The success of Gold Seal meant the Centanni’s acquired some wealth. Antonino’s son, Sam, worked with his father in the business, and eventually took it over. He built the house at Canal and S. Murat Street, where he lived with his wife, Myra and their children. Mrs. Centanni went all-out in decorating the house for the season. In 1946, with wartime restrictions on lights and electricity consumption lifted, the Centannis went all-out in decorating the house. Myra added to their collection of wooden figures, adding plastic ones by the 1960s.

As the display grew, so did its reputation. Folks would add the Centanni home as one of their stops to go see Christmas lights in other neighborhoods. The display awed and inspired children throughout the 1950s, including a young man from the Ninth Ward named Al Copeland. Al would credit the Centannis as the inspiration for the huge light display at his Metairie home.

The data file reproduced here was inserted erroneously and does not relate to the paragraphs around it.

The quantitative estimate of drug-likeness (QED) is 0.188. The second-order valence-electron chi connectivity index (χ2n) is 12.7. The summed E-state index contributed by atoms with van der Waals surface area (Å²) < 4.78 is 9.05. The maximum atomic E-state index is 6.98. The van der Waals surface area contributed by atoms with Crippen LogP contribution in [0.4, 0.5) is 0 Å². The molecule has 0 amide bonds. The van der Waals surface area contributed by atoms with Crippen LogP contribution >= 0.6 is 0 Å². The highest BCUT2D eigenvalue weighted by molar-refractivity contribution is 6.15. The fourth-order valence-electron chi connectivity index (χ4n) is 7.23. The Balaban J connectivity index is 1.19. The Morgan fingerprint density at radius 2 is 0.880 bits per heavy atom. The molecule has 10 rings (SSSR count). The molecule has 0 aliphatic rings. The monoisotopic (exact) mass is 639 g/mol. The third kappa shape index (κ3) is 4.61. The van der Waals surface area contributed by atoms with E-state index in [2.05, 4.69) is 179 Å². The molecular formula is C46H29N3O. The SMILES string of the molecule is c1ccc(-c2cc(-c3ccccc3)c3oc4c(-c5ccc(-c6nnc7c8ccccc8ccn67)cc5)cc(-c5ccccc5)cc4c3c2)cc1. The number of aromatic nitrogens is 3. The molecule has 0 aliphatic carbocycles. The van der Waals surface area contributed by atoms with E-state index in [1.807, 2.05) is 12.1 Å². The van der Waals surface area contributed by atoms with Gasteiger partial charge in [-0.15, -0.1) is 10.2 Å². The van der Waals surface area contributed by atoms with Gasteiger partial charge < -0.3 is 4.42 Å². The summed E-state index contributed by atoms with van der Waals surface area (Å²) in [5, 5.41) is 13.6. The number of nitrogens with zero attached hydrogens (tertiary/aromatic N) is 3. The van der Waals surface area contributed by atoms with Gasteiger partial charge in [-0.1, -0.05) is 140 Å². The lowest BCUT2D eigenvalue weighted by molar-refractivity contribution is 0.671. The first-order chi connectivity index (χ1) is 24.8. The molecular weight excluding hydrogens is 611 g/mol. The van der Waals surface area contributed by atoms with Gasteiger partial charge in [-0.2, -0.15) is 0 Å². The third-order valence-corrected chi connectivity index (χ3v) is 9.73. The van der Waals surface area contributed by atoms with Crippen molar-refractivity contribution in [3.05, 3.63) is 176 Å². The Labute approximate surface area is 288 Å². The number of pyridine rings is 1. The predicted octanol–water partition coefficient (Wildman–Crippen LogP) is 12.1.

Myra Centanni passed on New Year’s Eve, 1966. Sam turned the lights off. In later years, the family allowed the display to live on. They donated many of the pieces to City Park. The park incorporated them into the annual “Celebration in the Oaks” presentation. While much of the Centanni pieces were older and “outdated,” City Park required so many things to fill out Storyland and the Botanical Gardens, the decorations were welcome.

Gold Seal Lofts

Mr. Sam sold Gold Seal Creamery in 1986. He was 88, and ready to hang it up. The building is now the “Gold Seal Lofts,” a condo conversion. The condos use a modified version of the Gold Seal logo.

The Modern House

mid city magic

Over fifty years after Myra passed, the Centanni home lights up Mid-City. With so many things “ain’t there no more,” it’s nice to see Mr. Bingle looking down from the porch.

Metairie Cemetery Traffic Pattern

Metairie Cemetery Traffic Pattern

Metairie Cemetery traffic pattern was important on All Saints Day.

metairie cemetery traffic pattern